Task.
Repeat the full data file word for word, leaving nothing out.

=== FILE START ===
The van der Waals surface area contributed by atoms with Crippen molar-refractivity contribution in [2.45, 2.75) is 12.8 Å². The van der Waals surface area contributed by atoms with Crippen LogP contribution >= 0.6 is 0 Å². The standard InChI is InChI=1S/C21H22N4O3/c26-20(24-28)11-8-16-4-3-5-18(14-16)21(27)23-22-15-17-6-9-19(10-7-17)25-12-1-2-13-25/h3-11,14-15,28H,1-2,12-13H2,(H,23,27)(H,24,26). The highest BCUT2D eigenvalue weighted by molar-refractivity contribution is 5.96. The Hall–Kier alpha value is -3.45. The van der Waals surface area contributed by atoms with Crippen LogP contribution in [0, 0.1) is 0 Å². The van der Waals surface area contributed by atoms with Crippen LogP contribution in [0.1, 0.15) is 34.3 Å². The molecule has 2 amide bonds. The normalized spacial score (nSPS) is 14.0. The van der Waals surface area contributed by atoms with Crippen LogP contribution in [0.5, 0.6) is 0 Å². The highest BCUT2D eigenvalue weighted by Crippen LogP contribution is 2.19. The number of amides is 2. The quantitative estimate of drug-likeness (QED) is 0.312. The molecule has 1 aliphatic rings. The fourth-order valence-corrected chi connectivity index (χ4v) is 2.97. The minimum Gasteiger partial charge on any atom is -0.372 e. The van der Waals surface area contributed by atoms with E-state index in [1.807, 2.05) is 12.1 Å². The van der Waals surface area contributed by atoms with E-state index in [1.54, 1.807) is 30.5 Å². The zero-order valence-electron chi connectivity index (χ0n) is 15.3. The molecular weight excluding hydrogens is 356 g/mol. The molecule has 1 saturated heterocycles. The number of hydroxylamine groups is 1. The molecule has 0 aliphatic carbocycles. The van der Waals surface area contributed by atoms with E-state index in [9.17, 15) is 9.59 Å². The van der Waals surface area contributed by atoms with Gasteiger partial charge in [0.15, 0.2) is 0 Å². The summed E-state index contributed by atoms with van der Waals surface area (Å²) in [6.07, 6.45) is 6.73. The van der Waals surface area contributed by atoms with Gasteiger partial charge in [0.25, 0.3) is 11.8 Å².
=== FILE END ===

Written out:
The van der Waals surface area contributed by atoms with Crippen molar-refractivity contribution in [2.45, 2.75) is 12.8 Å². The van der Waals surface area contributed by atoms with Crippen LogP contribution >= 0.6 is 0 Å². The standard InChI is InChI=1S/C21H22N4O3/c26-20(24-28)11-8-16-4-3-5-18(14-16)21(27)23-22-15-17-6-9-19(10-7-17)25-12-1-2-13-25/h3-11,14-15,28H,1-2,12-13H2,(H,23,27)(H,24,26). The highest BCUT2D eigenvalue weighted by molar-refractivity contribution is 5.96. The Hall–Kier alpha value is -3.45. The van der Waals surface area contributed by atoms with Crippen LogP contribution in [0, 0.1) is 0 Å². The van der Waals surface area contributed by atoms with Crippen LogP contribution in [0.1, 0.15) is 34.3 Å². The molecule has 2 amide bonds. The normalized spacial score (nSPS) is 14.0. The van der Waals surface area contributed by atoms with Crippen LogP contribution in [0.5, 0.6) is 0 Å². The highest BCUT2D eigenvalue weighted by Crippen LogP contribution is 2.19. The number of amides is 2. The quantitative estimate of drug-likeness (QED) is 0.312. The molecule has 1 aliphatic rings. The fourth-order valence-corrected chi connectivity index (χ4v) is 2.97. The minimum Gasteiger partial charge on any atom is -0.372 e. The van der Waals surface area contributed by atoms with E-state index in [1.807, 2.05) is 12.1 Å². The van der Waals surface area contributed by atoms with E-state index in [1.54, 1.807) is 30.5 Å². The zero-order valence-electron chi connectivity index (χ0n) is 15.3. The molecular weight excluding hydrogens is 356 g/mol. The molecule has 1 saturated heterocycles. The number of hydroxylamine groups is 1. The molecule has 0 aliphatic carbocycles. The van der Waals surface area contributed by atoms with E-state index in [9.17, 15) is 9.59 Å². The van der Waals surface area contributed by atoms with Gasteiger partial charge in [0.15, 0.2) is 0 Å². The summed E-state index contributed by atoms with van der Waals surface area (Å²) in [6.07, 6.45) is 6.73. The van der Waals surface area contributed by atoms with Gasteiger partial charge in [0.25, 0.3) is 11.8 Å².